EX­ER­CISE By The Num­bers

Health & Nutrition - - FITNESS -

Fit­ness is es­sen­tial for good health, but for op­ti­mal benets, you need to fo­cus on the right ex­er­cise du­ra­tion and in­ten­sity.

The stan­dard guide­line for fit­ness is 150 min­utes of mod­er­ate-in­ten­sity ex­er­cise per week. “It does not mat­ter how you reach those 150 min­utes,” says Dr El­iz­a­beth Matzkin, a sports medicine physi­cian with Har­vard-af­fil­i­ated Brigham and Women’s Hos­pi­tal. “It could be 50 min­utes three times a week, or 30 min­utes five times a week, or some other com­bi­na­tion. Even a short burst of 10 min­utes at one time is ben­e­fi­cial.” Why 150 min­utes per week? Plenty of re­search has found that this amount is the sweet spot to ben­e­fit both brain and heart health. “More is al­ways bet­ter, but less than this num­ber tends to be less ef­fec­tive,” says Dr Matzkin. How­ever, avoid cram­ming in more than 50 min­utes of ex­er­cise at one time, she adds. Spread it out to avoid overex­er­tion, and give your­self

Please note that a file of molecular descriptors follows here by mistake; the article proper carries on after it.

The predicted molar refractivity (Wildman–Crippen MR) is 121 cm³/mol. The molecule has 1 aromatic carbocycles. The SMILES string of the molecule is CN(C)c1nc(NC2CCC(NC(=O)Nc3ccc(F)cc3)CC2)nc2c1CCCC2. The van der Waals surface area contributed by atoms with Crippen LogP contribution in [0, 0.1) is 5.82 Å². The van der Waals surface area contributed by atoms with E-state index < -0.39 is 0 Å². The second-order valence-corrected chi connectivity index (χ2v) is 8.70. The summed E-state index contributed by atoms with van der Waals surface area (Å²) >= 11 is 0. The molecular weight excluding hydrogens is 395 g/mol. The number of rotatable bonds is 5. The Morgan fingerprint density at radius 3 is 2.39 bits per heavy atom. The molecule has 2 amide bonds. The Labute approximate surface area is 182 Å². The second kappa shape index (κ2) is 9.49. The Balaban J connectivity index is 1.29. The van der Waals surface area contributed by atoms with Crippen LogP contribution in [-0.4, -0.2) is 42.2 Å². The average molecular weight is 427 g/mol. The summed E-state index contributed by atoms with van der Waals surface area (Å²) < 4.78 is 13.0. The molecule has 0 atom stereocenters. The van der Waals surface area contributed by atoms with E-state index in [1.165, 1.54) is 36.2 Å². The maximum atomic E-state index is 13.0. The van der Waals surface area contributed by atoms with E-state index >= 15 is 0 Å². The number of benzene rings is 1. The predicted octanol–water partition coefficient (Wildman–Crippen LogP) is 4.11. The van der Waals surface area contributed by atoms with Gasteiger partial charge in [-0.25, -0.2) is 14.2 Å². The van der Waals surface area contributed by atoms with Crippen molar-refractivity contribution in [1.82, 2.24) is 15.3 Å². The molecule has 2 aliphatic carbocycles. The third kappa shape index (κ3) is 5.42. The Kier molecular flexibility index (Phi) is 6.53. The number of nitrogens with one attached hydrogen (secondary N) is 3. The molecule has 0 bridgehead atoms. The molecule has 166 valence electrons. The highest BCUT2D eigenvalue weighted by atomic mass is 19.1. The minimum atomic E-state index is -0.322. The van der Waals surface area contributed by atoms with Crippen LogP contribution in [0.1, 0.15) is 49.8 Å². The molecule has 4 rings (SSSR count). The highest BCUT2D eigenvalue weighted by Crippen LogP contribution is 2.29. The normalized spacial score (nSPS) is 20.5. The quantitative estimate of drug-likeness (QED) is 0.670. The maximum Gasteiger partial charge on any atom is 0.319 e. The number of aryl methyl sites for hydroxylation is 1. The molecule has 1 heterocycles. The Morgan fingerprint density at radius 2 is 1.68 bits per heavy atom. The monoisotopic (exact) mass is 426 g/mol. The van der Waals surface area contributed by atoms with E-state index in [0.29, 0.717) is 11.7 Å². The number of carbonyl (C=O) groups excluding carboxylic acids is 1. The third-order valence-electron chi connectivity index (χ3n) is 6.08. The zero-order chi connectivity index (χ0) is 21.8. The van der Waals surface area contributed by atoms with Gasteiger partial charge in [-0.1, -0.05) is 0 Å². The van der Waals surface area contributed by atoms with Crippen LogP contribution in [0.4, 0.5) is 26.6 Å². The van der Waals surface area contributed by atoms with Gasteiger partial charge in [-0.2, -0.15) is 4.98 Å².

plenty of rest be­tween ses­sions to re­duce your risk of in­jury.

What kind of ex­er­cise?

Most of the re­search that sup­ports the 150-minute mark is based on aer­o­bic ex­er­cise – any­thing that gets the heart pump­ing and helps you break a sweat. This can cover a range of choices, such as run­ning, cy­cling, swim­ming, sports, power walk­ing, el­lip­ti­cal train­ing, or fit­ness classes. “Even every­day ac­tiv­i­ties can count to­wards your 150 min­utes, such as walk­ing the golf course or walk­ing to the store,” says Dr Matzkin. While it is tough to get the same aer­o­bic re­sponse from strength train­ing that does not mean you should ex­clude it. “Strength train­ing can get the heart pump­ing, too, and it is good for build­ing mus­cle and im­prov­ing bone and joint health,” she says.

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